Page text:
With car wash, Millsboro council casts conditional approval to Royal Farms’ revised plans

MILLSBORO – Legendary songwriter Jim Croce once sang about his working-at-the-car-wash blues.

Amid visual and aesthetic concerns regarding Royal Farms’ car wash plans at its new store site currently under construction along U.S. 113, Millsboro town council approved revised final plans with conditions related to water usage.

Revised site plans now include the car wash, which Millsboro solicitor Mary Schrider-Fox said upon further review through communication with Royal Farms’ attorneys is permitted under town code as “maintenance.”

Millsboro council at its December meeting rendered conditional approval to Royal Farms’ revised final site plans for a new location on U.S. 113 that includes a car wash.

Council at its Nov. 6 meeting had tabled approval of the revised final site plan, pending receipt of photographic rendering of the proposed car wash and determination of permitted use in the town’s highway commercial district.

The issue was whether the car wash is a separate, second permitted principle use. Town zoning code allows just one permitted principle use for the highway commercial-zoned property.

“The attorneys for Royal Farms, they answered my questions,” said Ms. Schrider-Fox. “Basically, they pointed out that you have a definition of service station … plans and buildings providing the sale of fuel, lubricant for vehicles and other accessories and for providing maintenance. That is the language they emphasized to me.”

Definition of maintenance also includes washing, Ms. Schrider-Fox said.

“So, their interpretation that as a matter of right the facility like a Royal Farms gas station has a convenience store, gas pumps and also has something for washing, like a car wash,” said Ms. Schrider-Fox. “They pointed out that in the state of Delaware there is case law that talks about when you have zoning code issues like this, if it is ambiguous or subject to more than one reasonable interpretation about how to read it, the winner of that debate is the owner of that property. It is a gray area. With that being said, I agree with their interpretation. That is a reasonable way to read the existing language in your code in that his would be part of service station definition and the maintenance piece of that definition.”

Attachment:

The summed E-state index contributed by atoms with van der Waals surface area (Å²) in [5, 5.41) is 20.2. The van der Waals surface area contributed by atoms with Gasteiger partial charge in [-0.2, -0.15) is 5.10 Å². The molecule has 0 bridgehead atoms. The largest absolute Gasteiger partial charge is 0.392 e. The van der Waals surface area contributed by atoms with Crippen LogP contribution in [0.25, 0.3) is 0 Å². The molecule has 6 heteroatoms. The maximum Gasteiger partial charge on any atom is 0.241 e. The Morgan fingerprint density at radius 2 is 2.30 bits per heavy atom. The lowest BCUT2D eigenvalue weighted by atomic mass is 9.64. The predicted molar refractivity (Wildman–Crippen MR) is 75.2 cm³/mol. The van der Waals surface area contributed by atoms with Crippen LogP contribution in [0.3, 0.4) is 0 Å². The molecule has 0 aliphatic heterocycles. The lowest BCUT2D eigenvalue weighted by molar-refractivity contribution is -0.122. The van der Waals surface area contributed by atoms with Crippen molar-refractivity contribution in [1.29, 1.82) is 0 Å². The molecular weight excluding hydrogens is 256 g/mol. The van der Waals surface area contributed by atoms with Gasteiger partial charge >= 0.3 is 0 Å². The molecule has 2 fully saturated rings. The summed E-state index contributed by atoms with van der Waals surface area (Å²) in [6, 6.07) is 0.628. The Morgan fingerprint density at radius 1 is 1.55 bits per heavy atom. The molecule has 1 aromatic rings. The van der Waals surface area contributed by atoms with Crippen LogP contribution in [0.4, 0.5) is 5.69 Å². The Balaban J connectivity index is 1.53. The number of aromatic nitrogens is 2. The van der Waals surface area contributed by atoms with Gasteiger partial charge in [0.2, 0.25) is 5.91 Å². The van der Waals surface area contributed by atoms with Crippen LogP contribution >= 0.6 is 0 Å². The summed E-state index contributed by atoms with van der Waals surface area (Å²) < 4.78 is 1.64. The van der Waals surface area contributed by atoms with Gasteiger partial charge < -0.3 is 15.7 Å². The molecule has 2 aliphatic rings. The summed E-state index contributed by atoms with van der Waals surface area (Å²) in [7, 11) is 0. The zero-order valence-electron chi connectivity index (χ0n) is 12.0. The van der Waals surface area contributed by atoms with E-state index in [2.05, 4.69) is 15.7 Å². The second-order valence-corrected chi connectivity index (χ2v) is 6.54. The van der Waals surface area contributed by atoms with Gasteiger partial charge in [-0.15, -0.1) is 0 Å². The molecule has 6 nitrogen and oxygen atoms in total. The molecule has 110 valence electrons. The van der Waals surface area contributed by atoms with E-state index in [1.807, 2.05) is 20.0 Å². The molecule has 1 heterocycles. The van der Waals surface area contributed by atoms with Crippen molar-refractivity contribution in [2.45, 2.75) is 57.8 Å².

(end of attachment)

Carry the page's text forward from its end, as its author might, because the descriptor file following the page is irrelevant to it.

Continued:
Moving forward, Ms. Schrider-Fox suggested if council finds this troubling it could “very specifically visit that issue in your zoning code.”

The condition placed on council’s approval is for town consultant Duffield Associates to review some issues related to water and wastewater associated with the car wash, Millsboro Town Manager Sheldon Hudson said.

Michael Riemann, an engineer with Becker Morgan Group, assured council the proposed car wash is a new, modern prototype developed by the Mid-Atlantic convenience store chain. It’s not one of those greenhouse-type car washes, he said.

Architecture for the roofed structure includes stone and hardwood. One side will still be a plex-o-glass type material.

And that is the concern.

“The view of that is still the same,” said councilman Tim Hodges.

“You’re looking it from the store,” said Mr. Riemann, noting plans call for glass on just one side with no glass on the entrance or exit.

Architectural design is aimed to address tunnel vision and claustrophobia, Mr. Riemann said.

“There are some people that are claustrophobic. I know people that will not go across the Chesapeake Bay Bridge without hiding in the back and putting a towel over their head. So, you’re penalizing someone that has a fear of going in through a tunnel system … as opposed to with it open.”

“But if you do it this way you are penalizing everybody else,” said Mr. Hodges. “So, what I hear you saying is you are making this change to benefit the few and penalize the masses. You came up with the design to make sure that no one is claustrophobic in there …”

Mr. Riemann explained that the glass section would allow personnel from inside the store see inside the car wash structure in the event of a safety/emergency issue.

“It is just like the fuel pumps,” said Mr. Riemann. “The fire marshals require that the fuel pumps be seen from the store itself as opposed to be hidden behind a certain part of the building.”

“I wish you didn’t have to have it because the site would look a lot better without it,” said Mr. Hodges. “The sad thing is I know I feel like Royal Farms is twisting our arm saying you can’t deny this.”

Councilman Larry Gum said he favored site plan improvements in general but specifically doesn’t like the glass component.

“That is the thing we talked about. It gets dirty so fast,” said Mr. Gum.

Mr. Hodges asked how Royal Farms plans to keep the glass portion clean and not cloudy or scummy looking.

“It cleans itself, with what is going on in there,” said Mr. Riemann. “And they maintain it on a periodic basis.”

News Editor Glenn Rolfe can be reached at grolfe@newszap.com

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